Pihita: 9 definitions


Pihita means something in Hinduism, Sanskrit, Buddhism, Pali. If you want to know the exact meaning, history, etymology or English translation of this term then check out the descriptions on this page. Add your comment or reference to a book if you want to contribute to this summary article.

In Hinduism

Natyashastra (theatrics and dramaturgy)

Source: Wisdom Library: Nāṭya-śāstra

Pihita (पिहित, “resting”) refers to a specific gesture (āṅgika) made with the eyelids (puṭa), according to the Nāṭyaśāstra chapter 8. These gestures of the eyelids (puṭa) are supposed to follow the corresponding movements of the eyeballs (tārā). These gestures form a part of the histrionic representation (abhinaya).

Source: archive.org: Natya Shastra

Pihita (पिहित, “resting”).—A type of gesture (āṅgika) made with the eyelids (puṭa);—Instructions: when the eyelids are at rest (lit. closed). Uses: in dreaming (supta), fainting (mūrcchita), affliction due to storm (vātārti), hot smoke (uṣṇadhūmārti), rains (varṣārti) and collyrium (añjanārti) and eye-disease (netraroga).

Source: Shodhganga: The Kavyavilasa of Ciranjiva Bhattacarya (natyashastra)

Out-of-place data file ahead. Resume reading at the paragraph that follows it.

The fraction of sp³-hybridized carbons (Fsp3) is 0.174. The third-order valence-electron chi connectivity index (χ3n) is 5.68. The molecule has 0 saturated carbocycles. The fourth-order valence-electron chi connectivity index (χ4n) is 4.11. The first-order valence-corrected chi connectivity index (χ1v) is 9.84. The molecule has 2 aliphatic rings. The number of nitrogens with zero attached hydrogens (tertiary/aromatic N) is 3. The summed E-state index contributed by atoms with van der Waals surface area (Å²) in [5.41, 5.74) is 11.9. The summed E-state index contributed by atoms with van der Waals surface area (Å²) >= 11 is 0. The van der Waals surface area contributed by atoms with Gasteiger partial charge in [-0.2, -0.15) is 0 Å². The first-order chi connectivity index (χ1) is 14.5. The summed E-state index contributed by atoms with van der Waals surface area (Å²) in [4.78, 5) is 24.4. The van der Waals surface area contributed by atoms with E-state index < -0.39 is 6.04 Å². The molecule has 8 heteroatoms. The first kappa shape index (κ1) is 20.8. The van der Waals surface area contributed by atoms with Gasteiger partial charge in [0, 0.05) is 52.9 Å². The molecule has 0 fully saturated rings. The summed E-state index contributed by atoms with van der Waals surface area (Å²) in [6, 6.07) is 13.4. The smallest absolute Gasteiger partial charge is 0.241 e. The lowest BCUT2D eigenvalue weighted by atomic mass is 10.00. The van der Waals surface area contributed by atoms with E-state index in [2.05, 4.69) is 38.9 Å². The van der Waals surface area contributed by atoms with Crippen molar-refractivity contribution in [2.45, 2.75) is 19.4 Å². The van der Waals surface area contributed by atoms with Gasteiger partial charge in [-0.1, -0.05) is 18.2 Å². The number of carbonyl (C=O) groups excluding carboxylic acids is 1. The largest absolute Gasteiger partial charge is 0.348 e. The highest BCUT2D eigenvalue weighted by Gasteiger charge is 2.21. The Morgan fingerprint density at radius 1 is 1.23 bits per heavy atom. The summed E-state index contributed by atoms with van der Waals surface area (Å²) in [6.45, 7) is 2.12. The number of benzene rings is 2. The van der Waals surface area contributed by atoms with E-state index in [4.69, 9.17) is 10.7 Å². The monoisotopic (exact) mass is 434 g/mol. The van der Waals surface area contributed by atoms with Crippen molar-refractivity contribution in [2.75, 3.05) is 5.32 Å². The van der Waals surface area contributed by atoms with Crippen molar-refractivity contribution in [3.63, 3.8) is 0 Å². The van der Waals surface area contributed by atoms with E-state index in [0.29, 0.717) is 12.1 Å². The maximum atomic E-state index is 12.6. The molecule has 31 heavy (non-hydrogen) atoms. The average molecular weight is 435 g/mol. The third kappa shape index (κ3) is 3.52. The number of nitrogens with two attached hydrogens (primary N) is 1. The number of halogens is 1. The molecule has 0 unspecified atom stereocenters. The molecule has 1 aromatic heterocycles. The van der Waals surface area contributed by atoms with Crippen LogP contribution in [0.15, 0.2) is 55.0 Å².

Pihita (पिहित) refers to one of the 93 alaṃkāras (“figures of speech”) mentioned by Cirañjīva Bhaṭṭācārya (fl. 17th century) in his Kāvyavilāsa and is listed as one of the 89 arthālaṃkāras (figure of speech determined by the sense, as opposed to sound).—The figure pihita has been first admitted by Rudraṭa in his Kāvyālaṃkāra (IX/50). Jayadeva in his Candrāloka (C.L.V/109) defines pihita.

Cirañjīva in the Kāvyavilāsa defines pihita-alaṃkāra as follows:—“pihitaṃ paravṛttāntajñānajñāpakaceṣṭitam”. According to Cirañjīva when an action in consequence of the knowledge of some incident or fact related to others is described it is the figure pihita. When an incident happens to one person and this incident is guessed by another who keeps mum and tries to do something to express that he is conversent with the incident or fact, the figure pihita takes place.

Example of the pihita-alaṃkāra:—

kutūhalavilokanasphuritacittamālokituṃ sthitāsmyamaravāhinīmiti mitaṃ vadantyāḥ sakhī |
nakhakṣatanirīkṣaṇātkucataṭe truṭatkañcuke skhalaccapalacelakāñcalamalaṅkaroti drutam ||

“When the heroine was speaking to see the river of the gods (i.e., ganges), I was staying with quivering heart and curious gaze, the female friend observing the wounds by nails in the region of breasts from which the cloth became dropped, dressed quickly with the marginal portion with the loin cloth loosened and dropped”.

Notes: This verse expresses the incident of the heroine and her female friend. Here the female friend has known the love-tryst of the heroine in day time. Watching the signs of love-tryst the female friend has uttered nothing and kept mum but she is trying to dress her female friend from whose body the part of cloth has been dropped. The female friend by her action of dressing the heroine wants to mean that first of all the heroine should cover the wounds of nails in her breasts and then she may deceive her friend. Here the incident of the heroine is known to her female friend who acts afterwards accordingly without uttering any word. So this is an example of pihita.